As I watch the news and debates this fall, there’s little doubt in my mind that moments from this record will creep into my thoughts. It’s not a generational album that will unite a population the way Bob Dylan did back in the 60s or, in my humble opinion, the way we saw Green Day pull it off with 2004’s protest album American Idiot. This doesn’t come close to that level of cultural magnitude, and it’s not meant to be that kind of an album anyway. This isn’t a rallying cry; it’s a set of songs that prove the band is witnessing what we are and that they’re equally as upset about it. The Last Hero is about corruption in the government and our society’s need for humble, level heads who can figure out a way to correct it. Musically, they’re not stepping way outside of their usual approach either, they’re merely creating the album that they wanted to make while weighing in on one of the most divisive and uncertain moments in American history. In a time where the most influential voices in music seem to be disengaged for whatever reason, Alter Bridge’s The Last Hero provides us with a great – if at times flawed – record whose meaning is even bigger than the music that comprises it.



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user ratings (266)
Chart.
3.5
great
other reviews of this album
tiesthatbind (4)
"Can you hear the marching, beating of the drums?"...

cman23kid (4)
Not far off the usual path, AB hit the nail on the head with their politically-charged and anthemic ...



Comments:Add a Comment 
RaylanCrowder
October 10th 2016


72 Comments

Album Rating: 3.5

Excellent review

Digging: Devin Townsend - Empath

Toondude10
October 10th 2016


13827 Comments

Album Rating: 3.5 | Sound Off

Still feel that this is a bit on the safe side but it definitely grew on me a bit.



Good review as always Sowing

FullOfSounds
October 10th 2016


15771 Comments

Album Rating: 2.0

Good review as always Sowing [2]

cman23kid
October 10th 2016


27 Comments

Album Rating: 4.0

Awesome review, looks like i've got a lot to live up to!

BeetleKing
October 10th 2016


15 Comments

Album Rating: 4.0

Fantastic review. If this was a song or two shorter it'd be an easy 4.5. Nonetheless, this continues to grow on me. The title track and This Side of Fate are up there with some of their best songs.

gordodustin
October 10th 2016


263 Comments

Album Rating: 3.5

First and foremost, this review was about 2 full paragraphs too long and hard to read in places. Also, I disagree strongly with you saying that this album has Tremonti's best riffs, as I believe Blackbird and Fortress far exceeded it. Overall, good review though, just needs some of the filler cut out.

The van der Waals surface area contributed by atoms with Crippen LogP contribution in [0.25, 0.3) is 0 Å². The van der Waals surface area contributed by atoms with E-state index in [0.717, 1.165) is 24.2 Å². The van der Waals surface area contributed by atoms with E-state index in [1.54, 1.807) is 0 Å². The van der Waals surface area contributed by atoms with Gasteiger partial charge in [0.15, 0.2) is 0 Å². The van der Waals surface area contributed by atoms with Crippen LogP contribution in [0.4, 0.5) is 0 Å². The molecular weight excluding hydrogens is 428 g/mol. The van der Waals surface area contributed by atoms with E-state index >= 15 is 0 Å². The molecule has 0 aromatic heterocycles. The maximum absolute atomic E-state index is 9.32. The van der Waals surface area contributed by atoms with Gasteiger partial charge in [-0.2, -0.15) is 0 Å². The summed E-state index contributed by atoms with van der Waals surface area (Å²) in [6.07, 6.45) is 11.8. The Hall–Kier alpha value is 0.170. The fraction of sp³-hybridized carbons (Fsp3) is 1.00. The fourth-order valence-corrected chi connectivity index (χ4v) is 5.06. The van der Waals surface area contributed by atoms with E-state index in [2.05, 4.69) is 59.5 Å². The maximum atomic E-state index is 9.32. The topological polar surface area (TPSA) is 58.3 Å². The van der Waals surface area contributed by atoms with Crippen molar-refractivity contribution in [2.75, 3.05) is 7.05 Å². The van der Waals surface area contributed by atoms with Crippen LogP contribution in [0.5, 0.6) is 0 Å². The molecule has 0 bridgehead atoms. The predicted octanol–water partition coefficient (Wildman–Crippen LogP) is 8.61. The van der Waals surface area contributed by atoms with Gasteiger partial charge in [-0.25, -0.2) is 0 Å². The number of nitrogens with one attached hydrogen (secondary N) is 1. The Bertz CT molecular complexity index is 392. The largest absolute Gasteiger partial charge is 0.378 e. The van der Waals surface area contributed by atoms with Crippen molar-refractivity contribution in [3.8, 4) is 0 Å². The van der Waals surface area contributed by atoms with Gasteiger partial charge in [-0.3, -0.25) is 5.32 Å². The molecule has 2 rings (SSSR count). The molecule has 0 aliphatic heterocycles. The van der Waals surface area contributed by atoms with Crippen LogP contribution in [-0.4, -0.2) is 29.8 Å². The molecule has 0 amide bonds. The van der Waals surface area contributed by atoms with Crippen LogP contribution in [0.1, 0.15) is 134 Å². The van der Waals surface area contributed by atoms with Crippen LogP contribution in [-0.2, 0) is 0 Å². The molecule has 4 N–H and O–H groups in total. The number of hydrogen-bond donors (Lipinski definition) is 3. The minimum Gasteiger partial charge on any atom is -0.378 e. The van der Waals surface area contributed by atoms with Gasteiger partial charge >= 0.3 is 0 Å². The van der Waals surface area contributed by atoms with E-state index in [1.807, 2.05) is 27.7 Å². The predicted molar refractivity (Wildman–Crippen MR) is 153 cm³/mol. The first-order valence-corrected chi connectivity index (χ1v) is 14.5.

SowingSeason
Moderator
October 10th 2016


30254 Comments

Album Rating: 3.8

The filler in this review is an artistic statement about the filler on the album.

Digging: Glen Hansard - This Wild Willing

gordodustin
October 10th 2016


263 Comments

Album Rating: 3.5

Touche haha. This album could have easily done with 11 or 12 tracks. I think My Champion and Poison in Your Veins are probably the worst songs AB has ever done.

SowingSeason
Moderator
October 10th 2016


30254 Comments

Album Rating: 3.8

Glad you bought it ; ) or at least pretended to.



Yeah I feel like I could trim this down to a superb 9-10 track album. Could probably be a 4.5 without some of these songs.

ShMaLeB1196
October 10th 2016


3 Comments

Album Rating: 4.0

I was really skeptical about this album after "My Champion" was released. I've listened to it once and actually thought this wasn't too shabby. As of now I like Blackbird and Fortress more, but it's better than ABIII and their first one.

Storm In A Teacup
October 10th 2016


26499 Comments


how comparable is it to Rise Against? That's my favorite political band.

iloveyouall
October 10th 2016


6319 Comments


don't write any more than you'd willingly read

tiesthatbind
October 11th 2016


7441 Comments

Album Rating: 4.0

Nice review, man. I won't be going into nearly as much depth on the political stuff in my review but you've summed up a lot of what I love about the album.



Although the length isn't a problem for me (shocker, right?), I could see cutting a couple tracks if I had to but they definitely wouldn't be The Other Side or Cradle to the Grave. Those are easily two of my favorites on here.

kbridges
October 11th 2016


88 Comments

Album Rating: 4.5 | Sound Off

Might bump this down to a 4 but it's still rock solid and has some downright epic moments. These guys never disappoint.

iswimfast
October 11th 2016


1475 Comments

Album Rating: 2.0

i am really really disappointed in this.

EvoHavok
October 11th 2016


7683 Comments

Album Rating: 4.0

Great to see ties and iswim in the same thread just like old Alter Bridge threads. I haven't checked this out yet. Singles have me worried but some of the recent feedback looks promising.

In what way, iswim?

SowingSeason
Moderator
October 11th 2016


30254 Comments

Album Rating: 3.8

Really looking forward to your review for this ties. You're the real Alter Bridge expert. I just got a wave of inspiration from this and wanted to write.

iswimfast
October 11th 2016


1475 Comments

Album Rating: 2.0

It's actually a little hard to say. The songs are really claustrophobic, there is no room for the melodies to breathe and it feels muddy and soupy.



And then songs like Cradle to the Grave and This Side of Fate where they slow it down rely are reasonably good but then for some reason they've fallen in love with Myles' holding every note for a unreasonably long time. He's always done it, but on here it kills the momentum of the songs. Like I understand the chorus of This Side of Fate is designed that way, but it stops it dead in it's tracks for me.



All in all it's probably just that I don't like it.

Atari
Staff Reviewer
October 11th 2016


24541 Comments


I had no idea this band had so many highly rated albums

not usually into mainstream rock, but there are some exceptions. I'll give this a shot

Digging: The Tallest Man on Earth - I Love You. It's a Fever Dream.

danielcardoso
October 11th 2016


11770 Comments


nice feature. album is nice, a bit too much filler but has some solid tunes.